There was a storm right over Melbourne Airport so my flight to Adelaide was delayed by more than three hours. I had planned to grab dinner in a sushi bar and to spend the evening strolling around the city centre but it was well after dark by the time I arrived.
I stepped off the bus into the middle of a street brawl. I swung my rucksack onto my back and walked away as fast as my 20kg of luggage would allow. A few blocks later I saw a drunk man standing outside a building shouting abuse at some people on the balcony. I realised with dismay that the building was my youth hostel and the people on the balcony were some of the guests.
“Don’t worry, it’s not always like this,” the man at the reception said. I asked if there was anywhere nearby where I could get something to eat. He directed me to Hindley Street. “It looks seedy because there are lots of strip bars and night clubs but don’t be scared, it’s quite safe.” He thought for a moment then added. “Except at the weekend.”
Great. Where in God’s name had I come to?!
After making a bad first impression, Adelaide didn’t seem much better the next day. It suffered from following immediately on from Melbourne. I went to Central Market but it just wasn’t as good as the Queen Victoria market. The street art wasn’t as vibrant and the coffee wasn’t as smooth. Everything that I liked about Melbourne was a shade less awesome in Adelaide.
I left for a few weeks to do some grape picking in the Barossa Valley (and yes, I did see some redbacks) and came back to Adelaide for the festival. This is when the city really came into its own.
Most of the events in Writers’ Week were free: completely, utterly, wonderfully free. I saw Kate Grenville, Jo Nesbø and Alice Pung FOR FREE. And you know what a geek I am about author events; I was riding on that high for a week.
The event space in the Women’s Memorial Garden was open, under the shade of trees and canopies, which made the whole thing even more accessible. This would never work in the Edinburgh Book Festival where the frequent rain would make for soggy audiences but in South Australia, the driest state in the driest continent in the world (as we are constantly being reminded by stickers above sinks in public toilets and youth hostel kitchens), it works well.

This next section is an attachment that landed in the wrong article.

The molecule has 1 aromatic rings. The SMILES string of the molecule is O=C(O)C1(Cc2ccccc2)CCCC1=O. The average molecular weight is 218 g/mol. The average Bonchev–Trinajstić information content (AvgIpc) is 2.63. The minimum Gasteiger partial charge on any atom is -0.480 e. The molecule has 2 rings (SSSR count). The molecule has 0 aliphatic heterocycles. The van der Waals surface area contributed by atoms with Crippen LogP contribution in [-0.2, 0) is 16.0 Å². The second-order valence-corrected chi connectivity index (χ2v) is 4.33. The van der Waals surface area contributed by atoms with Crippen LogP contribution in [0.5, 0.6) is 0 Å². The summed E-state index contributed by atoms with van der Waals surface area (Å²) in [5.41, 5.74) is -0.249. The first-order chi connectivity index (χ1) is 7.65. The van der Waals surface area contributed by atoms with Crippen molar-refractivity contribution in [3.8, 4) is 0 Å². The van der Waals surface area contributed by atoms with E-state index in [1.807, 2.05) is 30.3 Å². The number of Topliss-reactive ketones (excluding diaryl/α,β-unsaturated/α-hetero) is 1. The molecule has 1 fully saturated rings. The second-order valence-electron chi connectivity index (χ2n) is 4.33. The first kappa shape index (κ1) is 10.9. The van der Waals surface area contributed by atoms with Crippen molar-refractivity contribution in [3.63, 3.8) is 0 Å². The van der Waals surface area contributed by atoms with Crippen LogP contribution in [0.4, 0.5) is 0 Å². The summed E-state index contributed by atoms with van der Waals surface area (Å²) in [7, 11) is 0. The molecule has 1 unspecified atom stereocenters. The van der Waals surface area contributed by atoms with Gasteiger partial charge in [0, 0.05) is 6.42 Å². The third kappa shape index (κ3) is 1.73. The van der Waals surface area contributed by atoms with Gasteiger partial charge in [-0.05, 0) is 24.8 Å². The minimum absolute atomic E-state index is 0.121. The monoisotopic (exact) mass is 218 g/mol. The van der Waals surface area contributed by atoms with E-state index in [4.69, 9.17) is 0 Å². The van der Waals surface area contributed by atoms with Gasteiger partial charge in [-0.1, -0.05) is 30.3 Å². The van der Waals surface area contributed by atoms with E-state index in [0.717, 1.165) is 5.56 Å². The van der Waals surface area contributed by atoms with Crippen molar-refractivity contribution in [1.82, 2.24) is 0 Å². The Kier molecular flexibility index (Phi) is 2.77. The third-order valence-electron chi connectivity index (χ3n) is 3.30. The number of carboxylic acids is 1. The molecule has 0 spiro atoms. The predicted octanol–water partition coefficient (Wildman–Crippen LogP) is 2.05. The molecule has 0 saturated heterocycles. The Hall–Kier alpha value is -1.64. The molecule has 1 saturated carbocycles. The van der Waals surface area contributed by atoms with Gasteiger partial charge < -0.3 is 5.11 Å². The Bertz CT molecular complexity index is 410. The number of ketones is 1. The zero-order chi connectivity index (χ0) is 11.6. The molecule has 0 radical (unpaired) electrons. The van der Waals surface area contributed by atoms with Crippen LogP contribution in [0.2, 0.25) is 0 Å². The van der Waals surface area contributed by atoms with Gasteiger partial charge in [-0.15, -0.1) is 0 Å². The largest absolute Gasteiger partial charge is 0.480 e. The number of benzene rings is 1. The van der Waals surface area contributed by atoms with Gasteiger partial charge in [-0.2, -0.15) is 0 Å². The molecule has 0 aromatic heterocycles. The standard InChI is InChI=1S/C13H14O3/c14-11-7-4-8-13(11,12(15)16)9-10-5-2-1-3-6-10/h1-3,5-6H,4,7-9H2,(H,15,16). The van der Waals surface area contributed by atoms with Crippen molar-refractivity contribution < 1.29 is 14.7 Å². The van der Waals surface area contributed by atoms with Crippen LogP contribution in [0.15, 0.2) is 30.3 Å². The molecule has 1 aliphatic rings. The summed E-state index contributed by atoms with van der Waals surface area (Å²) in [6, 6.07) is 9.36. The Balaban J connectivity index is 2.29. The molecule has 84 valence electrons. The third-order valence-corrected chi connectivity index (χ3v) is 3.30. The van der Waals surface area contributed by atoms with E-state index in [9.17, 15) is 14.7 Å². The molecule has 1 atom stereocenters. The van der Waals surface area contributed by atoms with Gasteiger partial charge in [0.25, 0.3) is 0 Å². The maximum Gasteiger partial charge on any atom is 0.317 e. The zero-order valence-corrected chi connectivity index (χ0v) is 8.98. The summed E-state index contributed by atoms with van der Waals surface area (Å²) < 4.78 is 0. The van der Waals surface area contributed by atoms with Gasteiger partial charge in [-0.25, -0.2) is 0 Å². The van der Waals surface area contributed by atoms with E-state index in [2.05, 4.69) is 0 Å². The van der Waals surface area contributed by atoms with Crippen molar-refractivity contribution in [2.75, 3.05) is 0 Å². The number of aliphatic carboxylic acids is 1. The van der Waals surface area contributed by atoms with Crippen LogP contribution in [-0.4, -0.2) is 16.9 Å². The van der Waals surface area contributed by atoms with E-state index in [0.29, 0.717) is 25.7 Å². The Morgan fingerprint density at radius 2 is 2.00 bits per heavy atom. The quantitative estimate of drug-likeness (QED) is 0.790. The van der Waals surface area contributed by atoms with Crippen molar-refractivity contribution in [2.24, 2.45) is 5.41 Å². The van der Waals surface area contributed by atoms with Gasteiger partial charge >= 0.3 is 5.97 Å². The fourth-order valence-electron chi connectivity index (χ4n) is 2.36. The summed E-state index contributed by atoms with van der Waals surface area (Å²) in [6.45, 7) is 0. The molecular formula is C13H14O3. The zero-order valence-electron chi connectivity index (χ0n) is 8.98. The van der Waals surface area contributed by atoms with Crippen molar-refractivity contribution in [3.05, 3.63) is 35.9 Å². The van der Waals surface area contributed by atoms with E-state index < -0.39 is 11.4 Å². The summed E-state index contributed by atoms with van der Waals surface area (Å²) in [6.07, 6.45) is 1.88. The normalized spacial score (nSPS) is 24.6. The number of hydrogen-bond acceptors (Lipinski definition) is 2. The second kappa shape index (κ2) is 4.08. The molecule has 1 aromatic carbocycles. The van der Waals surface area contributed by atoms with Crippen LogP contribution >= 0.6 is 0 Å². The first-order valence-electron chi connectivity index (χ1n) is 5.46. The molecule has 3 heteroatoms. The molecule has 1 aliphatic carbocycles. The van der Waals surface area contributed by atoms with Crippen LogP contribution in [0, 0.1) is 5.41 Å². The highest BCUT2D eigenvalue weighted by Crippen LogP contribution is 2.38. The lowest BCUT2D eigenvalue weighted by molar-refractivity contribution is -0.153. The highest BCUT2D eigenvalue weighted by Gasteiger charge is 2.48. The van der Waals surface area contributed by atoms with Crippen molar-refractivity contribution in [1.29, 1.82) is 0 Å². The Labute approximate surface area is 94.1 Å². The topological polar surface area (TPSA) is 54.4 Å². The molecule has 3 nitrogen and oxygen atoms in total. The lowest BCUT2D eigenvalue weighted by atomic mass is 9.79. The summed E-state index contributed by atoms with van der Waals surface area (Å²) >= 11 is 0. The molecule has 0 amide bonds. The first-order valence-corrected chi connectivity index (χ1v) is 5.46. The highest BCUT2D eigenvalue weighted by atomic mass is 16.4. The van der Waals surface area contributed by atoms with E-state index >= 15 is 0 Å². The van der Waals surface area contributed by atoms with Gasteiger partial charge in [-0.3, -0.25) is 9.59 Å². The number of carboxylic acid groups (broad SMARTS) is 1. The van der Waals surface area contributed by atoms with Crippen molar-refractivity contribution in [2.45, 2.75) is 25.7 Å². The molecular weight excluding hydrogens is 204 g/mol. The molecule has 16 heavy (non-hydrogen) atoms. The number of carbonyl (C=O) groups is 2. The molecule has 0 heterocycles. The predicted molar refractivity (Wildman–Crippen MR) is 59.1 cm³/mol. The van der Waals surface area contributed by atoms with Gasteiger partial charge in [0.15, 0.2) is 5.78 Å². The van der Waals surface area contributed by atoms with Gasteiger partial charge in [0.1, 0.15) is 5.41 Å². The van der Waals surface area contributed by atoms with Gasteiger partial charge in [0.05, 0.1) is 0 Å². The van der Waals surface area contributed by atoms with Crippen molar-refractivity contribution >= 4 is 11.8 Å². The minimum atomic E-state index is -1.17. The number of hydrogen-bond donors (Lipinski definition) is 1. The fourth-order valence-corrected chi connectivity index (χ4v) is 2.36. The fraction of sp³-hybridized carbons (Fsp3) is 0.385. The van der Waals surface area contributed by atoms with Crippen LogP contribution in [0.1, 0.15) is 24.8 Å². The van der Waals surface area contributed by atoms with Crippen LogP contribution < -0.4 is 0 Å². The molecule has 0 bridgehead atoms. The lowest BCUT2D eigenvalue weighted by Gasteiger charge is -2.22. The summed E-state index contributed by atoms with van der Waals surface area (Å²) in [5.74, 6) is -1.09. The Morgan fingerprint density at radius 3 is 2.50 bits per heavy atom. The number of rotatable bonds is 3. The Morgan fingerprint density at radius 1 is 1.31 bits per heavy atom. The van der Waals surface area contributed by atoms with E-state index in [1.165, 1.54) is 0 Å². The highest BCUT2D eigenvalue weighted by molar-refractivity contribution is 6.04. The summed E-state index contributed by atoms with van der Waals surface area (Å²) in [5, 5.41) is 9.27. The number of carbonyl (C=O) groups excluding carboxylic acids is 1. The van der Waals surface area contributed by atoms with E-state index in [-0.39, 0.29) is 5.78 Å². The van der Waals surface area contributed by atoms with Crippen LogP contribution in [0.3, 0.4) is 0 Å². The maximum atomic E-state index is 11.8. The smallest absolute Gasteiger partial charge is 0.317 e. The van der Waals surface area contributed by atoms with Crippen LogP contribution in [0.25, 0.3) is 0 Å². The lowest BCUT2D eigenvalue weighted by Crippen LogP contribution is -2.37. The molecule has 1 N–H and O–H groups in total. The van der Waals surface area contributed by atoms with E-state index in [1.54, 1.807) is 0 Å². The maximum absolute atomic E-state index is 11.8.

Sadly the Adelaide Fringe is less accessible than the Edinburgh Fringe because the tickets are so expensive, but I still managed to stretch my budget to two shows: slapstick comedy Kaput and the dirty, flirty East End Cabaret.
I spent most of last weekend hanging out at WOMAD, which has got to be one of the easiest festivals in the world to get into for free. What you do is you run up to the gate shouting “I’ve lost my lanyard but you’ve got to let me in, quick! Quick! My band’s about to go on stage and they can’t play without me.” Or you say “I’m under 12. My mum’s over there to vouch for me,” and point to some random woman in the crowd before running through the gate to get your free wristband slapped on by some well meaning volunteer who overlooks the fact that you’re 6ft tall and have acne/facial hair. Or you could do what I did and get a festival pass in exchange for 14 hours of your life scanning wristbands at the entrance, where you will witness a whole range of people blag their way in for free.
On my last day in Adelaide I hung out with Ruby in Glenelg, a seaside suburb close to where she grew up. She was desperate to show me her favourite places in the area which was really quite sweet and somehow made up for the time I had to spend hearing about all the things you can do with marshmallows and chocolate sauce to make money.
We visited some great boutique shops that sold clothes made out of reworked vintage pieces. The dresses were beautiful and quite affordable at around $30. If it wasn’t for my already ridiculously heavy rucksack I might have treated myself to something. That kind of stuff can cost $100 in Melbourne, so perhaps Adelaide is a shade more awesome in some areas too.